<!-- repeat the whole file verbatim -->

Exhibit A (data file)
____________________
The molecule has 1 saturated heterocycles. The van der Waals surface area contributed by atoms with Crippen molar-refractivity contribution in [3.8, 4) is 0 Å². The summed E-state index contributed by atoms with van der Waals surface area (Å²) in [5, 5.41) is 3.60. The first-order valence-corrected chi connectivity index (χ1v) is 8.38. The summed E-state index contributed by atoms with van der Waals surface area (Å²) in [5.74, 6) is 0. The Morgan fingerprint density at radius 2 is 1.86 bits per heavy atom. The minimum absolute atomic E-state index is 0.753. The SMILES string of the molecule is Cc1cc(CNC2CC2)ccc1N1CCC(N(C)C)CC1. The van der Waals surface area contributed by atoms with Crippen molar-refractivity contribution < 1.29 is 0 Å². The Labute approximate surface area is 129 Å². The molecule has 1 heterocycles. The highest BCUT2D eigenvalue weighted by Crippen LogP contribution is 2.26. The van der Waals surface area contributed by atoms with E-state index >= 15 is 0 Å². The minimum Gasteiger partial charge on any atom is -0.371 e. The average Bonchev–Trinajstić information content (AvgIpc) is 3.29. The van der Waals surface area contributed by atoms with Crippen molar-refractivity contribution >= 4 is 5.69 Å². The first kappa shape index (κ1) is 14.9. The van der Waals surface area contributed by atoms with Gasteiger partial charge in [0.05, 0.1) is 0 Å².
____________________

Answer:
The molecule has 1 saturated heterocycles. The van der Waals surface area contributed by atoms with Crippen molar-refractivity contribution in [3.8, 4) is 0 Å². The summed E-state index contributed by atoms with van der Waals surface area (Å²) in [5, 5.41) is 3.60. The first-order valence-corrected chi connectivity index (χ1v) is 8.38. The summed E-state index contributed by atoms with van der Waals surface area (Å²) in [5.74, 6) is 0. The Morgan fingerprint density at radius 2 is 1.86 bits per heavy atom. The minimum absolute atomic E-state index is 0.753. The SMILES string of the molecule is Cc1cc(CNC2CC2)ccc1N1CCC(N(C)C)CC1. The van der Waals surface area contributed by atoms with Crippen molar-refractivity contribution < 1.29 is 0 Å². The Labute approximate surface area is 129 Å². The molecule has 1 heterocycles. The highest BCUT2D eigenvalue weighted by Crippen LogP contribution is 2.26. The van der Waals surface area contributed by atoms with E-state index >= 15 is 0 Å². The minimum Gasteiger partial charge on any atom is -0.371 e. The average Bonchev–Trinajstić information content (AvgIpc) is 3.29. The van der Waals surface area contributed by atoms with Crippen molar-refractivity contribution >= 4 is 5.69 Å². The first kappa shape index (κ1) is 14.9. The van der Waals surface area contributed by atoms with Gasteiger partial charge in [0.05, 0.1) is 0 Å².